4. Bullet No cultural resource analysis was performed before building the golf course, but cultural resources were damaged or destroyed during its construction, as reported in an April 8, 2006 email from the original EIR consultant to the county: “midden destroyed during road construction”.  Unsigned meeting notes from April 25, 2006 refer to “Rock Shelters/Midden - Already damaged - Rd Const/Also Vandalized.”

When they found evidence of Cultural Resources on site, the applicants did not:

  1. stop work and bring in a qualified professional to determine the importance and appropriate treatment of the find, as required by state law, the National Environmental Policy Act, the National Historic Preservation Act (1966, as amended); or

  2. report archaeologically significant findings to the California Historical Resources Information Center.

  3. Additional damage may have taken place during continuing construction activities after release of the 2007 DEIR.

  4. Bullet The DEIR understated the number of oak trees taken, and the FEIR fails to identify the number that would be downed for future construction. The California Oak Foundation is “prepared to challenge the FEIR oak removal findings.” “The project is illegal and therefore can never adequately comply with the California Environmental Quality Act (CEQA).” COF letter 2.12.09

  5. Bullet All the EIRs failed to evaluate the impacts of greenhouse gas emissions, as required by AB 32. CEQA requires agencies to discuss ways to reduce or avoid these impacts by identifying alternatives or mitigation measures. (Cal. Pub. Res. Code § 21002)

See also 2.29.09 Air Quality Comments on the RDEIR

  1. Bullet The applicants claim Trinitas is a “Wildlife Sanctuary,” yet they promote “Hunting and Fishing” on-site. Which is it? Neighbors attest to sounds of hunting or target practice from the property now. Hunting is incompatible with golfers driving and “bird-watchers” strolling the cart paths/“nature trails” around the private golf resort. It’s incompatible with 13 new private residences the applicants seek to build near a pond on the property. This is just another example of the inconsistency of the proposed uses of the property with the Natural Resources Land Use designation and the Recreational Zoning the applicants are seeking.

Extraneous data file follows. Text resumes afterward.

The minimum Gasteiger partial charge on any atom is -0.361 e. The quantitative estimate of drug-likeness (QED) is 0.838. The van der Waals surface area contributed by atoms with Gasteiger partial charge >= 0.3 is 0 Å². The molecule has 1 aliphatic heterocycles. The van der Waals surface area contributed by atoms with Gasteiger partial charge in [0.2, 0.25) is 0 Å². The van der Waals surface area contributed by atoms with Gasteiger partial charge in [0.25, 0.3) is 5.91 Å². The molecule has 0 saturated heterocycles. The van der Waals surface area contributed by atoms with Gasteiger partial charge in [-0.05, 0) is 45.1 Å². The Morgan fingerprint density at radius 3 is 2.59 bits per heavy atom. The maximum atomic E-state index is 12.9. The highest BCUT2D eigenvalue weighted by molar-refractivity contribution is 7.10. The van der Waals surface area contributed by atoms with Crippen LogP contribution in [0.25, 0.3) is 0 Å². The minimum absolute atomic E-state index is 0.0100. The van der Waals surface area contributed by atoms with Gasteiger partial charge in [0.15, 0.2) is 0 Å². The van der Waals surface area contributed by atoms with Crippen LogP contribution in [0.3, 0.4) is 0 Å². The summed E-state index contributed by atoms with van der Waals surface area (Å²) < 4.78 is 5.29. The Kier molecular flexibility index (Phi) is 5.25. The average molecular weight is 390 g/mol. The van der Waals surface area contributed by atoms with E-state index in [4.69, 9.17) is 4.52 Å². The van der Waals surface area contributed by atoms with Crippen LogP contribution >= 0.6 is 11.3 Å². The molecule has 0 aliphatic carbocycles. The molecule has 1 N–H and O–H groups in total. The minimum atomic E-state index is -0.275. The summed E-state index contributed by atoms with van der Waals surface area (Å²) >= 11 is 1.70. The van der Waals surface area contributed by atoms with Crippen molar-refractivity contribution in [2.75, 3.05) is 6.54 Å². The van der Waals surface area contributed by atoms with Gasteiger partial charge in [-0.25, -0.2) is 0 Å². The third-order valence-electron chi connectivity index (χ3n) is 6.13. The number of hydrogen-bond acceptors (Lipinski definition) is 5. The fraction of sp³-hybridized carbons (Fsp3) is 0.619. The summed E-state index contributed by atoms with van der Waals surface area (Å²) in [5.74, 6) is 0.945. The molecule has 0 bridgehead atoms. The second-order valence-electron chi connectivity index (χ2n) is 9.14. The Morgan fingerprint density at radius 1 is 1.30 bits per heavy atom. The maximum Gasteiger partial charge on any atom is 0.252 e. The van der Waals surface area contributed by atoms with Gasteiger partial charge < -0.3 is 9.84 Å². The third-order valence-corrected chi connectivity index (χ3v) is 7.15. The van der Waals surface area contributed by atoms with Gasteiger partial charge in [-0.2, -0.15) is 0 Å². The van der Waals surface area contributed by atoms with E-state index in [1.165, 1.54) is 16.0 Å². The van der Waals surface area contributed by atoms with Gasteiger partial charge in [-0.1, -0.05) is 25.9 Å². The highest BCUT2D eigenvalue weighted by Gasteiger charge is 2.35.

The Ridge at Trinitas as proposed is a private membership golf club resort, event facility, 30-room $250-$300 per night overnight lodge, and “luxury” gated home community. A scattering of nesting boxes and grass carp in the ponds does not qualify it as a wildlife sanctuary.

Notable Quotes

“The Service believes that listed species habitat is currently being degraded due to the unauthorized activities resulting in not only a direct loss of habitat, but continuing temporal loss of habitat. Any remediation that is possible on-site to minimize direct and indirect effects of the unauthorized activities should be implemented as soon as feasibly possible.”

USFWS NOP comment letter May 2008

Ground Squirrel

(These tunnel diggers are considered pests around golf courses )

California Whiptail


Horned lizard

Wild Turkeys